The Hundred-Year-Old Man Who Climbed Out of the Window and Disappeared – Jonas Jonasson

This book – which title takes up almost half of my whole blog post! – was another prize from Literary Bingo a few months ago, and has been sitting on my TBR pile ever since. I has no idea what to expect – I hadn’t really chosen the book myself, but the cover looked interesting…

Whatever I was expecting – it wasn’t that!

Completely absurd and delightfully batty, the story follows Allan Karlsson, starting with the moment he escapes out of the window of his nursing home on the day of his 100th birthday party. The narrative meanders along at a decent pace from there – never going quite where you expect it to go – and taking in much of Allan’s past as it goes. There’s 100 years of it, after all!

This is another one which hops around in time, but honestly, the whole thing’s so topsy-turvy that that’s hardly the jarring experience I’ve found it to be in some other books. What the style did remind me of – weirdly enough – was what I wished Catch-22 was. By this I mean the absurdist tone; one of my biggest struggles with Catch-22 (which longtime/regular readers my recall I didn’t actually ever finish) was feeling like I was having the whole surrealist point – WAR IS ABSURD! ISN’T WAR AN ABSURD THING? IT’S SO ABSURD AND SURREAL HOW HUMANS KILL EACH OTHER!!!!1!!!! – shoved in my face over and over at the expense of the narrative. Jonasson’s novel, in contrast, made some of the same kinds of points through similar methods, but at about a billionth of the volume. The seed of serious reflection is gently planted in your mind, and softly watered with humour and antics… instead of being bludgeoned in the face with the point.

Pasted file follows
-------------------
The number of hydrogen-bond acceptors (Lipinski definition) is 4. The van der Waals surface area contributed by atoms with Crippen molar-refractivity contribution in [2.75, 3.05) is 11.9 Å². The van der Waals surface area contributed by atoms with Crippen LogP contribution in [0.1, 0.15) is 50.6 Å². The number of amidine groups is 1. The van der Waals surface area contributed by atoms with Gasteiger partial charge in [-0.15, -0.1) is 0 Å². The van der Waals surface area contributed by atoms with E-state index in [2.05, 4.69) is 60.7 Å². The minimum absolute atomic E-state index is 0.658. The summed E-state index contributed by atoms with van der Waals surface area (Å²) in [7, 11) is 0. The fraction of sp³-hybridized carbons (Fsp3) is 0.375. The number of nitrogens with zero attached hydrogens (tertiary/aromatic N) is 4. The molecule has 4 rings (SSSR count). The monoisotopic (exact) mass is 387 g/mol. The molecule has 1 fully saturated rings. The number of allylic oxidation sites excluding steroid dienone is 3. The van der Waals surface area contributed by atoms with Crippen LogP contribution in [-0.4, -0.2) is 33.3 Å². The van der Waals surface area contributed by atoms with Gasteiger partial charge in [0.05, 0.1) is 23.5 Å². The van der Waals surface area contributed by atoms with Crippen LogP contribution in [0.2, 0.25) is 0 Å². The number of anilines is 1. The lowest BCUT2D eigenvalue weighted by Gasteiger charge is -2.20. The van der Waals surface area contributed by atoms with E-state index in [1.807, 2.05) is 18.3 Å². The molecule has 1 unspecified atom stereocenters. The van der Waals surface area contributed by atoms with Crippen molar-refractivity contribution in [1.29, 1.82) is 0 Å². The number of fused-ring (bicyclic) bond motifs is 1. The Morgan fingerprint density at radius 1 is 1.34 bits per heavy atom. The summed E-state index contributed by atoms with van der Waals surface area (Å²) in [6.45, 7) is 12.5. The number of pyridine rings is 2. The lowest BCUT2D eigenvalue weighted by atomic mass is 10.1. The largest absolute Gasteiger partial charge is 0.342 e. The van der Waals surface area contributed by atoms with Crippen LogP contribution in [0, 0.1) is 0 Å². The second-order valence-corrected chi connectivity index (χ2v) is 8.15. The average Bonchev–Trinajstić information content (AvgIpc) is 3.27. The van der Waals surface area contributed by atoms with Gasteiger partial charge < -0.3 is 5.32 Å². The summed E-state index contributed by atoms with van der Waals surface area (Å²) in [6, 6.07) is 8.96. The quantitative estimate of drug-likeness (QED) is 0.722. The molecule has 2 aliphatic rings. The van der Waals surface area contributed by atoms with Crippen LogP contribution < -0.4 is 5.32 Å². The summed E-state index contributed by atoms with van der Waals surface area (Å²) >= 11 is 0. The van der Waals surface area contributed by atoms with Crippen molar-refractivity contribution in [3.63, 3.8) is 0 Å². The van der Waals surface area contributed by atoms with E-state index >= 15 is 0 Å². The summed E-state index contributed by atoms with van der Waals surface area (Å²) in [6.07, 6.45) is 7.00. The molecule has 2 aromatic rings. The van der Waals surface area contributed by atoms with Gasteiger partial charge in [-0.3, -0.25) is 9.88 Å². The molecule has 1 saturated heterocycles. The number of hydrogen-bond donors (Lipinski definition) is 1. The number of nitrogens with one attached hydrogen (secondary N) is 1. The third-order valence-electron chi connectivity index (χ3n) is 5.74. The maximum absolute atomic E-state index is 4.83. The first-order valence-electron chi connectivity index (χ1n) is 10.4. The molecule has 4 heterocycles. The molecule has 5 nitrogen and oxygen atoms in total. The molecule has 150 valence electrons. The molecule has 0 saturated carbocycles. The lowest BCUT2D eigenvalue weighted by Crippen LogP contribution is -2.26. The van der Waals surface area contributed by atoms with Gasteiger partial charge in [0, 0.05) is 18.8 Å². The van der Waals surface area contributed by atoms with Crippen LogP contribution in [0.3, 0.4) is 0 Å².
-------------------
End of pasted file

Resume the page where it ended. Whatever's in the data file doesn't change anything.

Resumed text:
And it is the same point! Somehow, this silly story about a grumpy old man’s adventures (and how he remembers his past adventures as a less grumpy, less old man) makes a subtle and clever point about the absurdity of global politics, war, and how human beings treat each other when they stop thinking of each other as human beings and start thinking of them as part of a system.

Of course, if you don’t want to think about all that – and it can be rather tiring to think about all that, admittedly – you can simply enjoy the incredibly improbable and delightful story!

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